With the recent launch announcement for Virtual SAN 6.2, we have been revisiting some of our previous guidance and best practices around Virtual SAN operations. Possibly the most important of these is disk device handling and replacement procedures. This has historically been tied to host maintenance mode for reasons that I shall explain shortly. Those of you familiar with Virtual SAN will know there are three host maintenance mode options:
- Full Data Migration – evacuate all of the components to other hosts in the cluster
- Ensure Accessibility – evacuate enough components to ensure that virtual machines can continue to run, albeit at risk
- No Data Migration – Don’t evacuate any components from this host
Back in the initial release of Virtual SAN, we did not have the ability to evacuate data from individual disks or disk groups; the only way to evacuate the data from a disk or disk group was to use host maintenance mode. The one drawback with this approach is that a host could have multiple disks or multiple disk groups, and one could understand the reluctance to evacuate all of the data on a host just to replace one disk. As a result some customers did not evacuate the data when replacing disks. They simply removed the disk, meaning that the components go degraded, replaced the disk, and let the components rebuild. This approach led to a number of complexities. In some cases customers did not realize there was an underlying issue in the cluster, or that a policy was being used with did not protect the VM (number of failures to tolerate = 0 ), or that there were other hosts in the cluster in maintenance mode. And in some cases, being hit with another issue during the disk replacement/rebuild time-frame. All of these impacted the availability of the virtual machines (more failures than was defined in the policy for the VM). Because customers wiped the disk(s) with the one remaining healthy component, data is permanently lost as result.
Because of such incidents, VMware is making the following recommendations on disk replacement procedures on Virtual SAN. If customers wish to replace a disk or a disk group on Virtual SAN and also ensure that all of their VMs remain available post replacement, VMware now strongly recommends completely evacuating all of data in the disk/disk group first, even though this data may already be replicated and protected elsewhere in the cluster.
In the first release of Virtual SAN (5.5), in order to adhere to this guidance, administrators should:
- Place the host with the disk into maintenance mode, and select Full data migration.
- Decommission/Remove the disk groups and replace the appropriate drives.
One consideration is that in order to do a ‘Full data migration’ there must be enough spare capacity and fault domains in the cluster during the disk replacement process. If that is not an option, the safest thing to do is to reconfigure VMs in the cluster with a policy of setting of Number of failures to tolerate = 0, and repeat the steps above. This will ensure that the data component associated with the VM is active and healthy, and will be moved between disk groups when ‘Full data migration’ is selected. Once the disk has been replaced and all hosts are back in the cluster, set the policy back to the correct Number of failures to tolerate and give the cluster time to reconfigure/resync the objects.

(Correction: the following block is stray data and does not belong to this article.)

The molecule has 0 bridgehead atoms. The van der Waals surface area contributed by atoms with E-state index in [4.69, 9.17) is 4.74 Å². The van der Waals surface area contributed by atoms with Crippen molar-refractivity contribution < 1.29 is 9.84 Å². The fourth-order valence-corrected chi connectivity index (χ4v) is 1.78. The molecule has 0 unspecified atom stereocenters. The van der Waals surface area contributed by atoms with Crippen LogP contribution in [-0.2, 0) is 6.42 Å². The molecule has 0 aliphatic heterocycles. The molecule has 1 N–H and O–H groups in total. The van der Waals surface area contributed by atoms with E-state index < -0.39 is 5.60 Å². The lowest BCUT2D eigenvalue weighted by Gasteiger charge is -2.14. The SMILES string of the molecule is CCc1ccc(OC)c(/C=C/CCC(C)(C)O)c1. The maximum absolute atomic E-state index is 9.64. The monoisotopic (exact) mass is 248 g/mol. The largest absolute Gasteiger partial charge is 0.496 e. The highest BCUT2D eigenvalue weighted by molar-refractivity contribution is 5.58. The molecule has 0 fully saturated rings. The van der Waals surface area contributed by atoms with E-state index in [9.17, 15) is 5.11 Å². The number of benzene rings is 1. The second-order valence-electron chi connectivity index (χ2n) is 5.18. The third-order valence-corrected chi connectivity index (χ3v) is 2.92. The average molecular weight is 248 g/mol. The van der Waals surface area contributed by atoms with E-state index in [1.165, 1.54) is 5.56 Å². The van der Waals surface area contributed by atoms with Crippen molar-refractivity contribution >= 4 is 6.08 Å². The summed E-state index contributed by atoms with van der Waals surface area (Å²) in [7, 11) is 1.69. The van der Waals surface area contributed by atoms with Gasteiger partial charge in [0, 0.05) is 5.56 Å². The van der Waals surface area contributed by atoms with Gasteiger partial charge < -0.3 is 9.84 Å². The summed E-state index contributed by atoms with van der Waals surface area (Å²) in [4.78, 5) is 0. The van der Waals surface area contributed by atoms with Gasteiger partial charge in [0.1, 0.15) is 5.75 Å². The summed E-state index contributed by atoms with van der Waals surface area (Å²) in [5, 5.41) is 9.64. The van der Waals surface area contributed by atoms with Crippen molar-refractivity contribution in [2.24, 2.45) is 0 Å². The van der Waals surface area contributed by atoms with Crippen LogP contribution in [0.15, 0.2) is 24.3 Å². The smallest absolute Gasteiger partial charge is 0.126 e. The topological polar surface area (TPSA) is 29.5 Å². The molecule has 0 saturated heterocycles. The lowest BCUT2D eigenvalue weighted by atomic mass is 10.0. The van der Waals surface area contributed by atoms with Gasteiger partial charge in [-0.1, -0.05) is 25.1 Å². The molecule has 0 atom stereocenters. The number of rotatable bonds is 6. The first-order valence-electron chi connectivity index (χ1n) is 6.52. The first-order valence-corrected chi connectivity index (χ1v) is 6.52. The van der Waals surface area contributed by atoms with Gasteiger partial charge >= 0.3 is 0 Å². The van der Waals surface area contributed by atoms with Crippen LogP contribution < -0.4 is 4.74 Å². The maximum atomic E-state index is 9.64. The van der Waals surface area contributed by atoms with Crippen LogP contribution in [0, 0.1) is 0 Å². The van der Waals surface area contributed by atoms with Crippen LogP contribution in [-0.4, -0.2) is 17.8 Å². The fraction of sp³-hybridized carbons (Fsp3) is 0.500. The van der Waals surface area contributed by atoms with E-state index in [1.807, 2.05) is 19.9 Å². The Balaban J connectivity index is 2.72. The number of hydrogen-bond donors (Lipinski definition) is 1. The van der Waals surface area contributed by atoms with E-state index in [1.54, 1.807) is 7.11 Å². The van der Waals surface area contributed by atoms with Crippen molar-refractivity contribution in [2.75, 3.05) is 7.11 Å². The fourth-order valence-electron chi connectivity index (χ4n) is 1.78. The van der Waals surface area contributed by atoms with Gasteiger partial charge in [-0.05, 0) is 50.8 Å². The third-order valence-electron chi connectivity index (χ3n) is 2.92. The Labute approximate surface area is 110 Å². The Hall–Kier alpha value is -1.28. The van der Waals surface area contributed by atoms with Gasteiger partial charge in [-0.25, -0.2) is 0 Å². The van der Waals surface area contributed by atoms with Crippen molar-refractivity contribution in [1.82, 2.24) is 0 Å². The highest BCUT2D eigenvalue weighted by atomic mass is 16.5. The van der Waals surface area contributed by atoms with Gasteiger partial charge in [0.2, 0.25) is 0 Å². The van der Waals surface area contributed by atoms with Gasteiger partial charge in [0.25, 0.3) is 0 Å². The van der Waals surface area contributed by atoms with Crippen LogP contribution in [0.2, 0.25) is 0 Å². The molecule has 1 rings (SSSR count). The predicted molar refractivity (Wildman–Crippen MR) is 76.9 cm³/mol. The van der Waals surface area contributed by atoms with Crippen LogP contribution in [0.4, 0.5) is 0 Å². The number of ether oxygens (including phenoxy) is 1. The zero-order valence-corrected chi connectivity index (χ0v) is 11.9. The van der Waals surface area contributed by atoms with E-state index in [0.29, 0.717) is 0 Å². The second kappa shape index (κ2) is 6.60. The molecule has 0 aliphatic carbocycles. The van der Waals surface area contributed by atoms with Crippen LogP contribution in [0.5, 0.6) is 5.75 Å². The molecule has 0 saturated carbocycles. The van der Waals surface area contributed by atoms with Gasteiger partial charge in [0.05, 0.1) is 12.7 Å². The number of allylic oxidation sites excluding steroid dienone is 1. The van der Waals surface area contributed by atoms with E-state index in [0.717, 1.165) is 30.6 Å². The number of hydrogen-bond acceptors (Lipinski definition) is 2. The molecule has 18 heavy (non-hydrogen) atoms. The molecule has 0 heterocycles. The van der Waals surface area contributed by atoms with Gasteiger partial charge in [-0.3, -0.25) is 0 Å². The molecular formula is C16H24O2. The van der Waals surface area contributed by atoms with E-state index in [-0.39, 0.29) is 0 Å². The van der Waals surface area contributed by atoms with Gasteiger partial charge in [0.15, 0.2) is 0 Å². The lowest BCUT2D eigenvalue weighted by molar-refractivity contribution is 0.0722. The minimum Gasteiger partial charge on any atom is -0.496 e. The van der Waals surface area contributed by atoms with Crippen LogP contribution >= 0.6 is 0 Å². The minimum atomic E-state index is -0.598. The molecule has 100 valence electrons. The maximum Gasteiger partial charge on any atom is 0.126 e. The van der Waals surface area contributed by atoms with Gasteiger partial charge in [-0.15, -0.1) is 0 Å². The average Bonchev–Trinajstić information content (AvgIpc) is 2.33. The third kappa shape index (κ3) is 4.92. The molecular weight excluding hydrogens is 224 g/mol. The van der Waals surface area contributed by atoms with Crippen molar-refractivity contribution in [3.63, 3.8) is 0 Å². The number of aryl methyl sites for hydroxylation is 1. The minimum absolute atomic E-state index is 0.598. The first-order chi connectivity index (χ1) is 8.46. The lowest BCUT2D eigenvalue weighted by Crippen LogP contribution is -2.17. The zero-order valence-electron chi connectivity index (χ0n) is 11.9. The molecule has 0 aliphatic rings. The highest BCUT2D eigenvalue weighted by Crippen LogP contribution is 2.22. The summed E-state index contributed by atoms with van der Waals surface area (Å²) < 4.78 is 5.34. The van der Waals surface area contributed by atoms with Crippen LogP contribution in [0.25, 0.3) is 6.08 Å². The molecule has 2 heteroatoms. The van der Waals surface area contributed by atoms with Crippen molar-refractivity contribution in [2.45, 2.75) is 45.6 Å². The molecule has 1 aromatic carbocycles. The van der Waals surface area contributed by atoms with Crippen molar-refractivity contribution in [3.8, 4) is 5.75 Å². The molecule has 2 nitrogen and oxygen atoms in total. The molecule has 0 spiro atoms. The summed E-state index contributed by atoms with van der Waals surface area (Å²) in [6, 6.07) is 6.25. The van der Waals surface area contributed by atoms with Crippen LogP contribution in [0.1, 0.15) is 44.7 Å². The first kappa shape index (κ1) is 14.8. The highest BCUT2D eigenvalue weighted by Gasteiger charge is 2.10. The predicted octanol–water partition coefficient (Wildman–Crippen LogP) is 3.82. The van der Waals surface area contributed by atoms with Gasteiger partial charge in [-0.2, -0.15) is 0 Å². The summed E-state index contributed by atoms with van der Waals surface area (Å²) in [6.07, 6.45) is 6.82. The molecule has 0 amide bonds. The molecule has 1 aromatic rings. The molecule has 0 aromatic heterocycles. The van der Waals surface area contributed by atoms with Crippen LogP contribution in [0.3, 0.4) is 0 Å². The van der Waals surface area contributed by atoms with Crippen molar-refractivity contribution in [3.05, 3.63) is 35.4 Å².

However, since 6.0, administrators have the ability to evacuate individual disks or disk groups, avoiding the need to place a complete host in maintenance mode, and evacuating what could be a considerable amount of data. This means that the users should ensure that the Evacuate Data option is selected when removing a disk or a disk group. This moves all data out of the device or group before replacement. Here are some screenshots showing the evacuate data checkbox selected when removing a disk and a disk group:
The same consideration might arise if there are not enough resources in the cluster to evacuate the data. From vSphere 6.0 onwards, there is an esxcli command to decommission disks or disk groups in reduced availability mode before replacing them. Here is the command to do the same:
<em># esxcli vsan storage remove -s <SSD-UUID> -d <DISK_UUID> -m ensureObjectAccessibility</em>
So you might ask when would an administrator use the maintenance mode option “Ensure accessibility”? This maintenance mode is strictly intended to be used for software upgrades or node reboots and is not intended to be used with an intent to wipe data out of disks on the node.
And finally when would one use “No Data Migration”? This is typically only used when completely shutting down a VSAN cluster (or maybe for a non-intrusive operation like a quick reboot).